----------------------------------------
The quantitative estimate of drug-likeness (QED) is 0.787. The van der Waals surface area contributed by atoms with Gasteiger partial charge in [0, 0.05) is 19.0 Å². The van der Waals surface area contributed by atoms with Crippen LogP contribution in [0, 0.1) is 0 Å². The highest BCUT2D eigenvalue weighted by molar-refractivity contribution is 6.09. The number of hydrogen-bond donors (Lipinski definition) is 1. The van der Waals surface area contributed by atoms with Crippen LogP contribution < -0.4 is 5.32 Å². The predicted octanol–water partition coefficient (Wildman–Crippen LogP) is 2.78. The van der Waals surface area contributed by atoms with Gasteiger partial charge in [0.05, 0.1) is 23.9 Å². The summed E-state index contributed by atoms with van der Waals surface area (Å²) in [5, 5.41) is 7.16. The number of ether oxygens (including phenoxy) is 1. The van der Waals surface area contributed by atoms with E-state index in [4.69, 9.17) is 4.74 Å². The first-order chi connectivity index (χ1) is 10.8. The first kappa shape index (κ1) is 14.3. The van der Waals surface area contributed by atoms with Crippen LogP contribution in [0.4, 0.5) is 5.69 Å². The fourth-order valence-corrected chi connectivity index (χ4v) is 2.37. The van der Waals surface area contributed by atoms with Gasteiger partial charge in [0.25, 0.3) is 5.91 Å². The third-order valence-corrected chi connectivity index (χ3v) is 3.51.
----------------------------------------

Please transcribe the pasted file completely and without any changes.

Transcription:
The quantitative estimate of drug-likeness (QED) is 0.787. The van der Waals surface area contributed by atoms with Gasteiger partial charge in [0, 0.05) is 19.0 Å². The van der Waals surface area contributed by atoms with Crippen LogP contribution in [0, 0.1) is 0 Å². The highest BCUT2D eigenvalue weighted by molar-refractivity contribution is 6.09. The number of hydrogen-bond donors (Lipinski definition) is 1. The van der Waals surface area contributed by atoms with Crippen LogP contribution < -0.4 is 5.32 Å². The predicted octanol–water partition coefficient (Wildman–Crippen LogP) is 2.78. The van der Waals surface area contributed by atoms with Gasteiger partial charge in [0.05, 0.1) is 23.9 Å². The summed E-state index contributed by atoms with van der Waals surface area (Å²) in [5, 5.41) is 7.16. The number of ether oxygens (including phenoxy) is 1. The van der Waals surface area contributed by atoms with E-state index in [4.69, 9.17) is 4.74 Å². The first-order chi connectivity index (χ1) is 10.8. The first kappa shape index (κ1) is 14.3. The van der Waals surface area contributed by atoms with Crippen LogP contribution in [0.4, 0.5) is 5.69 Å². The fourth-order valence-corrected chi connectivity index (χ4v) is 2.37. The van der Waals surface area contributed by atoms with Gasteiger partial charge in [0.25, 0.3) is 5.91 Å². The third-order valence-corrected chi connectivity index (χ3v) is 3.51.